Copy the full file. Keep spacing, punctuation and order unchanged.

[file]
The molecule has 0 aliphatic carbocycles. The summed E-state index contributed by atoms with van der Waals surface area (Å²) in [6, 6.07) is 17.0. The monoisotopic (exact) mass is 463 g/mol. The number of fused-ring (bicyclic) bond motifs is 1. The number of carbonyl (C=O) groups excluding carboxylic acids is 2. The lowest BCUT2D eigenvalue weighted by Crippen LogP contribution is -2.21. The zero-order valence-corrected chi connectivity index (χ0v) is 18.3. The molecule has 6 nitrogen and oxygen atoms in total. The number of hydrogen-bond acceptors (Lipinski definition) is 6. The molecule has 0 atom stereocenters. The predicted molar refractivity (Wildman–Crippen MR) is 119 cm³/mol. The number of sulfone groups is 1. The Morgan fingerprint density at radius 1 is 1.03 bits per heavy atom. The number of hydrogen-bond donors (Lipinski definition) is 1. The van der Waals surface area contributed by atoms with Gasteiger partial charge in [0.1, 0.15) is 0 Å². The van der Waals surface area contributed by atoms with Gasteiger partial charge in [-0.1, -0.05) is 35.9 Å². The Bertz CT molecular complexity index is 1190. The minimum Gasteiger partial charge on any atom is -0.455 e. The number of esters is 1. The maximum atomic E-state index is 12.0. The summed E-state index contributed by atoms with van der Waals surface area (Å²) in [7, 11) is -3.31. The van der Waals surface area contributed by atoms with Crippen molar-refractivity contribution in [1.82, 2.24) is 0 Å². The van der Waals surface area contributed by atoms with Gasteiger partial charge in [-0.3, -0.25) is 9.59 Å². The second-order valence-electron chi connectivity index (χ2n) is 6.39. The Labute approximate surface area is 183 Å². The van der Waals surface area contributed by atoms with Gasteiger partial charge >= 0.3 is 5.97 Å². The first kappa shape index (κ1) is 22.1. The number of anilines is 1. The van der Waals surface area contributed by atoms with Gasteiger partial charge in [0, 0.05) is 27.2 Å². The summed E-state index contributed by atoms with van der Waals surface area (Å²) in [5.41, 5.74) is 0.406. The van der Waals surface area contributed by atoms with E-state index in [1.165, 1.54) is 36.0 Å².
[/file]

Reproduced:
The molecule has 0 aliphatic carbocycles. The summed E-state index contributed by atoms with van der Waals surface area (Å²) in [6, 6.07) is 17.0. The monoisotopic (exact) mass is 463 g/mol. The number of fused-ring (bicyclic) bond motifs is 1. The number of carbonyl (C=O) groups excluding carboxylic acids is 2. The lowest BCUT2D eigenvalue weighted by Crippen LogP contribution is -2.21. The zero-order valence-corrected chi connectivity index (χ0v) is 18.3. The molecule has 6 nitrogen and oxygen atoms in total. The number of hydrogen-bond acceptors (Lipinski definition) is 6. The molecule has 0 atom stereocenters. The predicted molar refractivity (Wildman–Crippen MR) is 119 cm³/mol. The number of sulfone groups is 1. The Morgan fingerprint density at radius 1 is 1.03 bits per heavy atom. The number of hydrogen-bond donors (Lipinski definition) is 1. The van der Waals surface area contributed by atoms with Gasteiger partial charge in [0.1, 0.15) is 0 Å². The van der Waals surface area contributed by atoms with Gasteiger partial charge in [-0.1, -0.05) is 35.9 Å². The Bertz CT molecular complexity index is 1190. The minimum Gasteiger partial charge on any atom is -0.455 e. The number of esters is 1. The maximum atomic E-state index is 12.0. The summed E-state index contributed by atoms with van der Waals surface area (Å²) in [7, 11) is -3.31. The van der Waals surface area contributed by atoms with Crippen molar-refractivity contribution in [1.82, 2.24) is 0 Å². The van der Waals surface area contributed by atoms with Gasteiger partial charge in [-0.3, -0.25) is 9.59 Å². The second-order valence-electron chi connectivity index (χ2n) is 6.39. The Labute approximate surface area is 183 Å². The van der Waals surface area contributed by atoms with Gasteiger partial charge >= 0.3 is 5.97 Å². The first kappa shape index (κ1) is 22.1. The number of anilines is 1. The van der Waals surface area contributed by atoms with Gasteiger partial charge in [0, 0.05) is 27.2 Å². The summed E-state index contributed by atoms with van der Waals surface area (Å²) in [5.41, 5.74) is 0.406. The van der Waals surface area contributed by atoms with E-state index in [1.165, 1.54) is 36.0 Å².